Secondly, systematic industrial policies are, in essence, discriminatory and exclusive. As we know, the accepted practice of a government in encouraging their industry is to provide subsidies without discrimination to all enterprises that sell or produce in the market of their own country, regardless of the background of enterprises. Second, it is not allowed to export low-price dumping subsidies, otherwise, it is regarded as discrimination against market competitors. All countries have the right to protect their market share, once a product is found to be suspected of dumping at low prices, the relevant countries can initiate anti-dumping and countervailing investigations following international conventions, to curb malicious dumping.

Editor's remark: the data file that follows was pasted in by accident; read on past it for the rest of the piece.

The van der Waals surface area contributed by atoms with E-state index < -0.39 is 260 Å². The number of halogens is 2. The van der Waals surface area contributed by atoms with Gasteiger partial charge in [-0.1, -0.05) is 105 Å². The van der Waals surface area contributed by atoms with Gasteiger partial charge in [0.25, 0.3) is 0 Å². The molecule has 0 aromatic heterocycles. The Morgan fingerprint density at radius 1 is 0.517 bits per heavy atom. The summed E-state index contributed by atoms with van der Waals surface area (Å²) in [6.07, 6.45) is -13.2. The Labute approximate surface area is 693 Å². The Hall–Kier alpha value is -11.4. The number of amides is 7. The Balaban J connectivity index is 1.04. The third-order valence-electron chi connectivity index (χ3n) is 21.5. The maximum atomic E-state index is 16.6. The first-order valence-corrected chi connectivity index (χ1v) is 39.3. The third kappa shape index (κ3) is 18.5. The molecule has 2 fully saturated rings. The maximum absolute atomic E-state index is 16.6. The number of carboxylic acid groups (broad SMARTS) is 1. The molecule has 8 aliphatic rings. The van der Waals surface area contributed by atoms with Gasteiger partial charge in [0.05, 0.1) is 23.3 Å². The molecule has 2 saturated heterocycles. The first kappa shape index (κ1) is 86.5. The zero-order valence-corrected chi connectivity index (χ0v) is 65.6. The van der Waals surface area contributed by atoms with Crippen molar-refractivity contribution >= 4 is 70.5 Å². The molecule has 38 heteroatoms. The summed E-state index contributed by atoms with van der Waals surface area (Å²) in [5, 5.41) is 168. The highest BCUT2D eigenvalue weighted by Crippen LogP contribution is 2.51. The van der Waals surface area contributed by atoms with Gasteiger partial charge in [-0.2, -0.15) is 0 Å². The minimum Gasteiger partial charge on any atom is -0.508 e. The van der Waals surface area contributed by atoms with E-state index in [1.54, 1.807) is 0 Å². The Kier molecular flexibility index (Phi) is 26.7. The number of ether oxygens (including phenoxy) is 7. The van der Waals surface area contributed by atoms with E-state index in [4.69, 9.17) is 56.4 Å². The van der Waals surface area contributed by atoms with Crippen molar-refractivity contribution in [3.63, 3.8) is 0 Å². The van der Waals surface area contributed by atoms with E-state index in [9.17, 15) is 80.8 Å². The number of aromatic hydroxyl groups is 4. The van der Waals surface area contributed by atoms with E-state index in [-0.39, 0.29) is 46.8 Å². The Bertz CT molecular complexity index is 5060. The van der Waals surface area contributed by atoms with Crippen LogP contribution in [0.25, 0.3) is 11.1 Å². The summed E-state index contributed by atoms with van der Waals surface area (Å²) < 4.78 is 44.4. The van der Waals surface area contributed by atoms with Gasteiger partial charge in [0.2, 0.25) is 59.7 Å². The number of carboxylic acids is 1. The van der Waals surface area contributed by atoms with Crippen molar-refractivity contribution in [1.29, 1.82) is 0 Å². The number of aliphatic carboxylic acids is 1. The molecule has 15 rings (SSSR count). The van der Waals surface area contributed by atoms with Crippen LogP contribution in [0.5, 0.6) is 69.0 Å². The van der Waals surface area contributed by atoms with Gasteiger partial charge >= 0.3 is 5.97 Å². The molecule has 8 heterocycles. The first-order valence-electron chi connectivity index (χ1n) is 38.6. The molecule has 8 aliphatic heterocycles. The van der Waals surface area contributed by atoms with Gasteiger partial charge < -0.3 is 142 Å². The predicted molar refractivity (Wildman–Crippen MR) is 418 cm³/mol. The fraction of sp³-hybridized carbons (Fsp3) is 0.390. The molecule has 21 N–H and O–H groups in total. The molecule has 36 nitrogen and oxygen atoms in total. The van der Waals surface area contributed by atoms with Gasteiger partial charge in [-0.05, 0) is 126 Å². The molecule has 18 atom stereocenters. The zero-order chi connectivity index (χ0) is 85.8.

However, the subsidies to the chip industry and new energy vehicles carried out by the West happen to be exclusive and discriminatory. First of all, the US Chip Act stipulates that anyone who invests to set up a factory in the United States is not allowed to invest in China within ten years, otherwise, it is not allowed to obtain financial subsidies. Under the Act, companies that supply Chinese companies must obtain U.S. shipment permission. Huawei is the typical victim of the Act. Second, the Inflation Reduction Act of 2022 (IRA) stipulates that the U.S. government will provide tax breaks for electric vehicles produced in the United States and provide support for the automotive battery supply chain in the United States. However, it is very rare for a bill to have a clear territorial subsidy policy for vehicle assembly, key parts manufacturing and raw material sources. The manipulation aims to suck blood from all over the world through tough policies to bolster US's new energy industry that has no competitive muscles.